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Paris police fire tear gas at protesters

December 8th, 2018 | Tags:
Protesters surged forward before tear gas was fired. Photo: BBC News
Protesters were able to march some distance along the Champs-Elysées. Photo: BBC News
Protesters were able to march some distance along the Champs-Elysées. Photo: BBC News
CHAMPS-ELYSÉES, Paris, France - Police in Paris have fired tear gas on protesters as a fourth weekend of anti-government protests turned violent.

Up to 5,000 people have gathered in the city centre, and at least 272 are in custody, but numbers are down on previous weekends.

Some 8,000 police and 12 armoured vehicles have been deployed in Paris, and nearly 90,000 countrywide.

The "yellow vest" movement opposed fuel tax rises but ministers say it's been hijacked by "ultra-violent" protesters.

Last week, hundreds of people were arrested and scores injured in violence in Paris - some of the worst street clashes in the French capital for decades.

What is happening this weekend?

About 5,000 people gathered on the Champs-Elysées and marched a short distance to a police cordon, where they stopped.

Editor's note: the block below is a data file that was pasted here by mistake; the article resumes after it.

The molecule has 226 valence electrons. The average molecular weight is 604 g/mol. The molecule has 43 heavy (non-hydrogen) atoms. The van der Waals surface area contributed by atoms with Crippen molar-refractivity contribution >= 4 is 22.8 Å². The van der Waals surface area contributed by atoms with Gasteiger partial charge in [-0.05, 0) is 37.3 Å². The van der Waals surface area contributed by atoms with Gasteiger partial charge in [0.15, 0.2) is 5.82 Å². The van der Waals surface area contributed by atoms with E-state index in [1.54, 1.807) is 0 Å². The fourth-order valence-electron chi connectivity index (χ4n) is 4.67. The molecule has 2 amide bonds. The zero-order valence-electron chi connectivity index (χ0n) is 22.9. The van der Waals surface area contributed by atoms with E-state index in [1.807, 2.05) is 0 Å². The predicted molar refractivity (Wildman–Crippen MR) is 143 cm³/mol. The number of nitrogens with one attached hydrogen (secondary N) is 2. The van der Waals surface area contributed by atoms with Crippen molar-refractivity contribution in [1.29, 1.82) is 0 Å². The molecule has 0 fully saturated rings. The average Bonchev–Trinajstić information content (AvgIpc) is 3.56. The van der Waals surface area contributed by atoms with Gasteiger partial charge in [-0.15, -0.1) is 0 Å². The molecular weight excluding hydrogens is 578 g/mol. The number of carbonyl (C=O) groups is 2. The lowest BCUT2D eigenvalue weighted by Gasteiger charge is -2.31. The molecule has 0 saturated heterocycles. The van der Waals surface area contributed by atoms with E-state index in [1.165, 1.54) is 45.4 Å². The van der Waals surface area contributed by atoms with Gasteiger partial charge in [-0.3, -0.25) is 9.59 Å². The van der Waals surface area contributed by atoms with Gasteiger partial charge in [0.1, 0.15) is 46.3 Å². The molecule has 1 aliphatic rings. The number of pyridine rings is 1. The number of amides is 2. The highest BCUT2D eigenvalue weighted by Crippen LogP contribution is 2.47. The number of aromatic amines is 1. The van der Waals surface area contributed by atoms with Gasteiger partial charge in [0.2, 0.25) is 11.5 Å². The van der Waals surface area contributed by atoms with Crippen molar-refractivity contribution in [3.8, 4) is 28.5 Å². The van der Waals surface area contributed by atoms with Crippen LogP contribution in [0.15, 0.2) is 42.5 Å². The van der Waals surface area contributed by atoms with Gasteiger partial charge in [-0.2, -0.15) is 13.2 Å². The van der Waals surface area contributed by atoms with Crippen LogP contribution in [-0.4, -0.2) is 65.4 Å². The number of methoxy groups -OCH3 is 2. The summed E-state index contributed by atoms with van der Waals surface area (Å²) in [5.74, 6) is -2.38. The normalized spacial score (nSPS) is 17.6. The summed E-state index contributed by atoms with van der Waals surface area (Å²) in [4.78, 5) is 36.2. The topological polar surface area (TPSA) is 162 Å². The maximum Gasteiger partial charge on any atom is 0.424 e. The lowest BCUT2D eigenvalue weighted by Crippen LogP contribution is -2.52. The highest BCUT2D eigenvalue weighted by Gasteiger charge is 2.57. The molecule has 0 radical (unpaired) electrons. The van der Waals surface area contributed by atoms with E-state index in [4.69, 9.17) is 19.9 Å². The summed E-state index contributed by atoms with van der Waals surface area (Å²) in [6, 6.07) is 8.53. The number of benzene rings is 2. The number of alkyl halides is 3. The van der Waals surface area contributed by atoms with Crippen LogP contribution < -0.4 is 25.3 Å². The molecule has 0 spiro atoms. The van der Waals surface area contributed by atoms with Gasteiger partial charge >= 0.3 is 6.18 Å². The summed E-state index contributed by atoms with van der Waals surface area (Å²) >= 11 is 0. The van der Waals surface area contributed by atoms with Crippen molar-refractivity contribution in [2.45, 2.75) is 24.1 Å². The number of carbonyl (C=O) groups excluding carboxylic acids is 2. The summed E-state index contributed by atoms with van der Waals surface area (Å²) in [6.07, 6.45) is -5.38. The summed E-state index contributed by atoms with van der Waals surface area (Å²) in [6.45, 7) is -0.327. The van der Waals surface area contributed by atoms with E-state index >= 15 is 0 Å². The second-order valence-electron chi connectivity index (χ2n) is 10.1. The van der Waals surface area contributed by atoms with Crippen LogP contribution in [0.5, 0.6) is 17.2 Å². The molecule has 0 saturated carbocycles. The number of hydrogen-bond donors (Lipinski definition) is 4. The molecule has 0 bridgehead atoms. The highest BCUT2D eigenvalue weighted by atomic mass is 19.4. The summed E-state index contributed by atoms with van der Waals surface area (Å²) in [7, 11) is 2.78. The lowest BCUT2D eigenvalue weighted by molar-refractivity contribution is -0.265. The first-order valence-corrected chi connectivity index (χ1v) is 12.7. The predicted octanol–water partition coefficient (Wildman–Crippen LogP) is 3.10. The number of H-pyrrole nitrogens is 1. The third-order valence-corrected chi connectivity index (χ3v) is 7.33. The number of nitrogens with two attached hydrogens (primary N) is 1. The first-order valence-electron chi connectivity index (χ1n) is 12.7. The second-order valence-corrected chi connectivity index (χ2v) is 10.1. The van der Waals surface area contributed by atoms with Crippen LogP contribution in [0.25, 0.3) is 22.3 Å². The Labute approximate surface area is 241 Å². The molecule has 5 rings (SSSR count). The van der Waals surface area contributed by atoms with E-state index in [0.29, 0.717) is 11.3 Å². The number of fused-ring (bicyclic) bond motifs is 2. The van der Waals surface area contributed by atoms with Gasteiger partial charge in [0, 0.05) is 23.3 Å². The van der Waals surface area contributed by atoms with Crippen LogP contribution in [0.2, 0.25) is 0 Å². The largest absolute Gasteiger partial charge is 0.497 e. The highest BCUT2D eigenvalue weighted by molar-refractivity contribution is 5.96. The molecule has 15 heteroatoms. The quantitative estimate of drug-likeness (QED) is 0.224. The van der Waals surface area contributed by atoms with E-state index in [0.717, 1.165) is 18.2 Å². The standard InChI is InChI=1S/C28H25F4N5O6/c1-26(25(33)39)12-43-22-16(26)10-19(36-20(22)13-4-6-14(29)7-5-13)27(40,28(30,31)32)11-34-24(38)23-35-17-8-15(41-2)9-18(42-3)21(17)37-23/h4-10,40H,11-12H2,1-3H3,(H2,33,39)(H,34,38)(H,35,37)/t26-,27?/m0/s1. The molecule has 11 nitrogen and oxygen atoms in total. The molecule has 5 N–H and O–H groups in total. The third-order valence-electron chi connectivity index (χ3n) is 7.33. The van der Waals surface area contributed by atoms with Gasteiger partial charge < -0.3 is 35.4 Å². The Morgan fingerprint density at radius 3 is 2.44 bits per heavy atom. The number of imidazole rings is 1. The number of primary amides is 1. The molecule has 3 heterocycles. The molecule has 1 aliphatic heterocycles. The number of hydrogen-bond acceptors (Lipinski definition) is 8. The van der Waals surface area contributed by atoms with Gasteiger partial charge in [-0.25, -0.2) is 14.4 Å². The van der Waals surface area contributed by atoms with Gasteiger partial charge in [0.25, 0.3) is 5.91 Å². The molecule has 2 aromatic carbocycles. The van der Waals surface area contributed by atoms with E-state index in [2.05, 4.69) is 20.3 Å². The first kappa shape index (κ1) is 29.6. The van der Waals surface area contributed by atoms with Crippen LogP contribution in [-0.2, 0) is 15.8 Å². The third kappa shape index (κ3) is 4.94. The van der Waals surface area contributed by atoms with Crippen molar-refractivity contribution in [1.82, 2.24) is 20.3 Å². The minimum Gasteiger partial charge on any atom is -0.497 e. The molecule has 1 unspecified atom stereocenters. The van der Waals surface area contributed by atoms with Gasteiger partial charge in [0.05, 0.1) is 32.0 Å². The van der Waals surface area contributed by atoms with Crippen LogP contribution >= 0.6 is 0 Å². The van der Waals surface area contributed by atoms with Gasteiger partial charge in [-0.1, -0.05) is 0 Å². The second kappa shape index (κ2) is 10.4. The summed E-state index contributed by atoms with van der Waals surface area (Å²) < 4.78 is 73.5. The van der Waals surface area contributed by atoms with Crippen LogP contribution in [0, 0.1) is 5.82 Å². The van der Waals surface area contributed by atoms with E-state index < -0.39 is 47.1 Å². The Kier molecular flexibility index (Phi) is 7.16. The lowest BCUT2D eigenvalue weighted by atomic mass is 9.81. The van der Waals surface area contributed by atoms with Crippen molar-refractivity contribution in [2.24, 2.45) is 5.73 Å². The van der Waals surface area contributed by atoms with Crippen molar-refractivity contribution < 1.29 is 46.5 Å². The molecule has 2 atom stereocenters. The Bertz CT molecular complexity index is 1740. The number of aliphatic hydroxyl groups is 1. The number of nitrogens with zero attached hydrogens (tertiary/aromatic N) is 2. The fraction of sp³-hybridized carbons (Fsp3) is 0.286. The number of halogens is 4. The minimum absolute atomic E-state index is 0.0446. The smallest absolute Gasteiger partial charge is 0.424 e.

There have been a few confrontations, with police firing tear gas at protesters in a side street as tensions flared.

Different police tactics

At the top end of the Champs-Elysées, near the Arc de Triomphe, there are sporadic upsurges of tension, when riot police move out from their positions to retake ground and push back the more aggressive of the protesters.

There are occasional projectiles being thrown at the police, and some tear gas - but so far the disorder is contained, and nothing like on the scale of last Saturday.

The police are using different tactics - they're much more mobile and are using snatch squads to seize identified troublemakers.

According to the authorities, there have already been nearly 500 arrests. Many of those will have been of people journeying to, rather than at, the scene of the protests - and found to be carrying projectiles.

As the day moves on, the government must be hoping that this comparatively restrained level of trouble remains the norm.

Police have stopped more than 500 people in Paris, of whom at least 272 are in custody.

Prime Minister Edouard Philippe said the numbers of arrests were greater than during the whole of the previous weekend.

"We will ensure that the rest of Saturday unfolds in the best possible conditions," he said.

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